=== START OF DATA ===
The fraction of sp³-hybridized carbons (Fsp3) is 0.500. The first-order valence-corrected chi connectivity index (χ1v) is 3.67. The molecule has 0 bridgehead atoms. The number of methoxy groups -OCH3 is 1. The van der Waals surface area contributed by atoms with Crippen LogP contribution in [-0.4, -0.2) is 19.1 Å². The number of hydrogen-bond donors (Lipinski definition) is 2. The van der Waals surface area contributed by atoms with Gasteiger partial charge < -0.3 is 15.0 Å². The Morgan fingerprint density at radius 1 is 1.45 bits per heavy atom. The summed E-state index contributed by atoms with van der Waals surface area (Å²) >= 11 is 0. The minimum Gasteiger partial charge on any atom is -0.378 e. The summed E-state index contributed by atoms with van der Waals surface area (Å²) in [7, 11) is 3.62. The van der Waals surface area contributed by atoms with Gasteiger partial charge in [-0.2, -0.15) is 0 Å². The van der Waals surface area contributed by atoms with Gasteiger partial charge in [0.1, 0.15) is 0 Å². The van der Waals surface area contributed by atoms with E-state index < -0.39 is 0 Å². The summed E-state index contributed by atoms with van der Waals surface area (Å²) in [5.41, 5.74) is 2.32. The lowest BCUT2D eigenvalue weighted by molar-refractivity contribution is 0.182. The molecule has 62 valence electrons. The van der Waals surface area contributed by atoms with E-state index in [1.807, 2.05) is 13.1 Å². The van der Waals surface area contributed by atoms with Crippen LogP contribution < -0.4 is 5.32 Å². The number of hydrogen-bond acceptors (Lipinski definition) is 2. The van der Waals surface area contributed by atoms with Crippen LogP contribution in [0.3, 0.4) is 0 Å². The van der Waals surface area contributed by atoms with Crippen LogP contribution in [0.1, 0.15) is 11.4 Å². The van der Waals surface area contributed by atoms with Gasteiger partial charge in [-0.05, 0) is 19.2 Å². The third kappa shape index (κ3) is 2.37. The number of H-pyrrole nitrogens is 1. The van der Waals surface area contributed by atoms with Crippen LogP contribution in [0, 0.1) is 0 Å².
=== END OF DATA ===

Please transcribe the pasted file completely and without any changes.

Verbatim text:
The fraction of sp³-hybridized carbons (Fsp3) is 0.500. The first-order valence-corrected chi connectivity index (χ1v) is 3.67. The molecule has 0 bridgehead atoms. The number of methoxy groups -OCH3 is 1. The van der Waals surface area contributed by atoms with Crippen LogP contribution in [-0.4, -0.2) is 19.1 Å². The number of hydrogen-bond donors (Lipinski definition) is 2. The van der Waals surface area contributed by atoms with Gasteiger partial charge < -0.3 is 15.0 Å². The Morgan fingerprint density at radius 1 is 1.45 bits per heavy atom. The summed E-state index contributed by atoms with van der Waals surface area (Å²) >= 11 is 0. The minimum Gasteiger partial charge on any atom is -0.378 e. The summed E-state index contributed by atoms with van der Waals surface area (Å²) in [7, 11) is 3.62. The van der Waals surface area contributed by atoms with Gasteiger partial charge in [-0.2, -0.15) is 0 Å². The van der Waals surface area contributed by atoms with Gasteiger partial charge in [0.1, 0.15) is 0 Å². The van der Waals surface area contributed by atoms with E-state index < -0.39 is 0 Å². The summed E-state index contributed by atoms with van der Waals surface area (Å²) in [5.41, 5.74) is 2.32. The lowest BCUT2D eigenvalue weighted by molar-refractivity contribution is 0.182. The molecule has 62 valence electrons. The van der Waals surface area contributed by atoms with E-state index in [1.807, 2.05) is 13.1 Å². The van der Waals surface area contributed by atoms with Crippen LogP contribution < -0.4 is 5.32 Å². The number of hydrogen-bond acceptors (Lipinski definition) is 2. The van der Waals surface area contributed by atoms with Crippen LogP contribution in [0.3, 0.4) is 0 Å². The van der Waals surface area contributed by atoms with Crippen LogP contribution in [0.1, 0.15) is 11.4 Å². The van der Waals surface area contributed by atoms with Gasteiger partial charge in [-0.05, 0) is 19.2 Å². The third kappa shape index (κ3) is 2.37. The number of H-pyrrole nitrogens is 1. The van der Waals surface area contributed by atoms with Crippen LogP contribution in [0, 0.1) is 0 Å².